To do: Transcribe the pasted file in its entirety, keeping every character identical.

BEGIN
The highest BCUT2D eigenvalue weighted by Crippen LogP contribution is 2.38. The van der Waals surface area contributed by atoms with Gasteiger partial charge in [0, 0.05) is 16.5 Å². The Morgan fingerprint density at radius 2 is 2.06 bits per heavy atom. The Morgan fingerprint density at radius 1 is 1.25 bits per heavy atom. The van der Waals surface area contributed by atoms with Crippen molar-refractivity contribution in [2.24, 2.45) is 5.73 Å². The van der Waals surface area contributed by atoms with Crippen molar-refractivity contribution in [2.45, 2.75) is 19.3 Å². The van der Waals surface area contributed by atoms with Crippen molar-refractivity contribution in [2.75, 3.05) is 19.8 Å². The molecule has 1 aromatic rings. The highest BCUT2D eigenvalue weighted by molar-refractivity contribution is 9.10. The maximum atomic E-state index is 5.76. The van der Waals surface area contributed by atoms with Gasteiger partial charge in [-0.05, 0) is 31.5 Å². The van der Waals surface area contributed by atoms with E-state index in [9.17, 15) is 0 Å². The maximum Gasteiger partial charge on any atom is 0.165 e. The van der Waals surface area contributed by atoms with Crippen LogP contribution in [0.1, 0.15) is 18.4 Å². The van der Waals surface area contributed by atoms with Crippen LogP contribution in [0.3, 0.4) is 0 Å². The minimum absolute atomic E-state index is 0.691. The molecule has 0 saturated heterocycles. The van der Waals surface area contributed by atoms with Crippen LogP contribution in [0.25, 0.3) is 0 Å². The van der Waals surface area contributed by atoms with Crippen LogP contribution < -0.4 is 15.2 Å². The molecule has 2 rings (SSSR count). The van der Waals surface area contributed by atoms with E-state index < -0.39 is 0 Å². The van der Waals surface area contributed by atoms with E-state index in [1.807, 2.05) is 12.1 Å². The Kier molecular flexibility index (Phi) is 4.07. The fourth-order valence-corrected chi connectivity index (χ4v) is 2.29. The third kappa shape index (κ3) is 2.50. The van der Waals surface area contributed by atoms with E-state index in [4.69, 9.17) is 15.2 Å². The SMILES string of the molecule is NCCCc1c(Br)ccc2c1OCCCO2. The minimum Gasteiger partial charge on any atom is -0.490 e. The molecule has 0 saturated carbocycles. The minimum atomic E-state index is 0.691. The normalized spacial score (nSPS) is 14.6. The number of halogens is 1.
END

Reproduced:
The highest BCUT2D eigenvalue weighted by Crippen LogP contribution is 2.38. The van der Waals surface area contributed by atoms with Gasteiger partial charge in [0, 0.05) is 16.5 Å². The Morgan fingerprint density at radius 2 is 2.06 bits per heavy atom. The Morgan fingerprint density at radius 1 is 1.25 bits per heavy atom. The van der Waals surface area contributed by atoms with Crippen molar-refractivity contribution in [2.24, 2.45) is 5.73 Å². The van der Waals surface area contributed by atoms with Crippen molar-refractivity contribution in [2.45, 2.75) is 19.3 Å². The van der Waals surface area contributed by atoms with Crippen molar-refractivity contribution in [2.75, 3.05) is 19.8 Å². The molecule has 1 aromatic rings. The highest BCUT2D eigenvalue weighted by molar-refractivity contribution is 9.10. The maximum atomic E-state index is 5.76. The van der Waals surface area contributed by atoms with Gasteiger partial charge in [-0.05, 0) is 31.5 Å². The van der Waals surface area contributed by atoms with E-state index in [9.17, 15) is 0 Å². The maximum Gasteiger partial charge on any atom is 0.165 e. The van der Waals surface area contributed by atoms with Crippen LogP contribution in [0.1, 0.15) is 18.4 Å². The van der Waals surface area contributed by atoms with Crippen LogP contribution in [0.3, 0.4) is 0 Å². The minimum absolute atomic E-state index is 0.691. The molecule has 0 saturated heterocycles. The van der Waals surface area contributed by atoms with Crippen LogP contribution in [0.25, 0.3) is 0 Å². The van der Waals surface area contributed by atoms with Crippen LogP contribution < -0.4 is 15.2 Å². The molecule has 2 rings (SSSR count). The van der Waals surface area contributed by atoms with E-state index < -0.39 is 0 Å². The van der Waals surface area contributed by atoms with E-state index in [1.807, 2.05) is 12.1 Å². The Kier molecular flexibility index (Phi) is 4.07. The fourth-order valence-corrected chi connectivity index (χ4v) is 2.29. The third kappa shape index (κ3) is 2.50. The van der Waals surface area contributed by atoms with E-state index in [4.69, 9.17) is 15.2 Å². The SMILES string of the molecule is NCCCc1c(Br)ccc2c1OCCCO2. The minimum Gasteiger partial charge on any atom is -0.490 e. The molecule has 0 saturated carbocycles. The minimum atomic E-state index is 0.691. The normalized spacial score (nSPS) is 14.6. The number of halogens is 1.